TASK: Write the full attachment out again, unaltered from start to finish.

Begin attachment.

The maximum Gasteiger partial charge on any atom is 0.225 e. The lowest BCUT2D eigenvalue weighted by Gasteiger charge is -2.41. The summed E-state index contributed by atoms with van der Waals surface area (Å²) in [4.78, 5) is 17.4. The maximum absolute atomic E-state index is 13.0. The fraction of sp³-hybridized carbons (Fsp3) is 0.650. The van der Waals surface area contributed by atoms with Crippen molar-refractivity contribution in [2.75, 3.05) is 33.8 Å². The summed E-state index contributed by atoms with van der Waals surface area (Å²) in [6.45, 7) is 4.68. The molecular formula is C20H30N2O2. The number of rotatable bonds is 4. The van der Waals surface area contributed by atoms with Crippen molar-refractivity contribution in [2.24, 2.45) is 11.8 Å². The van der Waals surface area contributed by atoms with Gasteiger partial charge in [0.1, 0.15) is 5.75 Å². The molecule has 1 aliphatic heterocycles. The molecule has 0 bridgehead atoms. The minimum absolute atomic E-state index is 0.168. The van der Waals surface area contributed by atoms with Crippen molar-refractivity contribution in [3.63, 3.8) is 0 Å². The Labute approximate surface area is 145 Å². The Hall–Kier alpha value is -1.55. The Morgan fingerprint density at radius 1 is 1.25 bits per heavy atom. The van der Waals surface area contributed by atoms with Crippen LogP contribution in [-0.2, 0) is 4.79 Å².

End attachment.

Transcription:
The maximum Gasteiger partial charge on any atom is 0.225 e. The lowest BCUT2D eigenvalue weighted by Gasteiger charge is -2.41. The summed E-state index contributed by atoms with van der Waals surface area (Å²) in [4.78, 5) is 17.4. The maximum absolute atomic E-state index is 13.0. The fraction of sp³-hybridized carbons (Fsp3) is 0.650. The van der Waals surface area contributed by atoms with Crippen molar-refractivity contribution in [2.75, 3.05) is 33.8 Å². The summed E-state index contributed by atoms with van der Waals surface area (Å²) in [6.45, 7) is 4.68. The molecular formula is C20H30N2O2. The number of rotatable bonds is 4. The van der Waals surface area contributed by atoms with Crippen molar-refractivity contribution in [2.24, 2.45) is 11.8 Å². The van der Waals surface area contributed by atoms with Gasteiger partial charge in [0.1, 0.15) is 5.75 Å². The molecule has 1 aliphatic heterocycles. The molecule has 0 bridgehead atoms. The minimum absolute atomic E-state index is 0.168. The van der Waals surface area contributed by atoms with Crippen molar-refractivity contribution in [3.63, 3.8) is 0 Å². The Labute approximate surface area is 145 Å². The Hall–Kier alpha value is -1.55. The Morgan fingerprint density at radius 1 is 1.25 bits per heavy atom. The van der Waals surface area contributed by atoms with Crippen LogP contribution in [-0.2, 0) is 4.79 Å².